Leonard Nimoy, who won a worshipful global following as Mr. Spock, the logical human-alien first officer of the Starship Enterprise in “Star Trek,” died on Friday morning at his home in Los Angeles. He was 83.

“To this day, I sense Vulcan speech patterns, Vulcan social attitudes and even Vulcan patterns of logic and emotional suppression in my behavior,” Mr. Nimoy wrote years after the original series ended.

But that wasn’t such a bad thing, he discovered. “Given the choice,” he wrote, “if I had to be someone else, I would be Spock.”

Mr. Nimoy, who was teaching Method acting at his own studio when he was cast in the original “Star Trek” television series in the mid-1960s, relished playing outsiders, and he developed what he later admitted was a mystical identification with Spock, the lone alien on the starship’s bridge.

Yet he also acknowledged ambivalence about being tethered to the character, expressing it most plainly in the titles of two autobiographies: “I Am Not Spock,” published in 1977, and “I Am Spock,” published in 1995.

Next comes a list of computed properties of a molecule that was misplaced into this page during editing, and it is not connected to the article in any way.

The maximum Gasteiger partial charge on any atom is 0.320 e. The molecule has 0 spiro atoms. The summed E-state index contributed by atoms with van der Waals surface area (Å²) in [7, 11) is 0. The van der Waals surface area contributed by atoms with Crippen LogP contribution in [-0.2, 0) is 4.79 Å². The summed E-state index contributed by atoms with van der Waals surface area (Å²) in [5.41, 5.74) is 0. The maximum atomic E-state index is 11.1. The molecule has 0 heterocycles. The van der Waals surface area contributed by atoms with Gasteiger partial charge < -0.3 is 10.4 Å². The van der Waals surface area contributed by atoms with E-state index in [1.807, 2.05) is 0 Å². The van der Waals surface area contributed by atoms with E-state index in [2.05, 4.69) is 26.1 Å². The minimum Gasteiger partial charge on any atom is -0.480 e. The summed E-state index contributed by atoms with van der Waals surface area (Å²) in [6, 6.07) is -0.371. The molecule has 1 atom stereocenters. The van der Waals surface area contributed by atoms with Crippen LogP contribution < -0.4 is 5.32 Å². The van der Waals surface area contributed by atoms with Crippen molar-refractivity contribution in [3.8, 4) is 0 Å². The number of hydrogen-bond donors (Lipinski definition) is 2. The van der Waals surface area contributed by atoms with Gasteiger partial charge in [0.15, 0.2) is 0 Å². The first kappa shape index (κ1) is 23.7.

In the first, he wrote, “In Spock, I finally found the best of both worlds: to be widely accepted in public approval and yet be able to continue to play the insulated alien through the Vulcan character.”

“Star Trek,” which had its premiere on NBC on Sept. 8, 1966, made Mr. Nimoy a star. Gene Roddenberry, the creator of the franchise, called him “the conscience of ‘Star Trek’ ” — an often earnest, sometimes campy show that employed the distant future (as well as some special effects that appear primitive by today’s standards) to take on social issues of the 1960s.

To commemorate Nimoy, we present the “Spock” emoji / digital sticker by mojilab.com. Rest in peace Spock!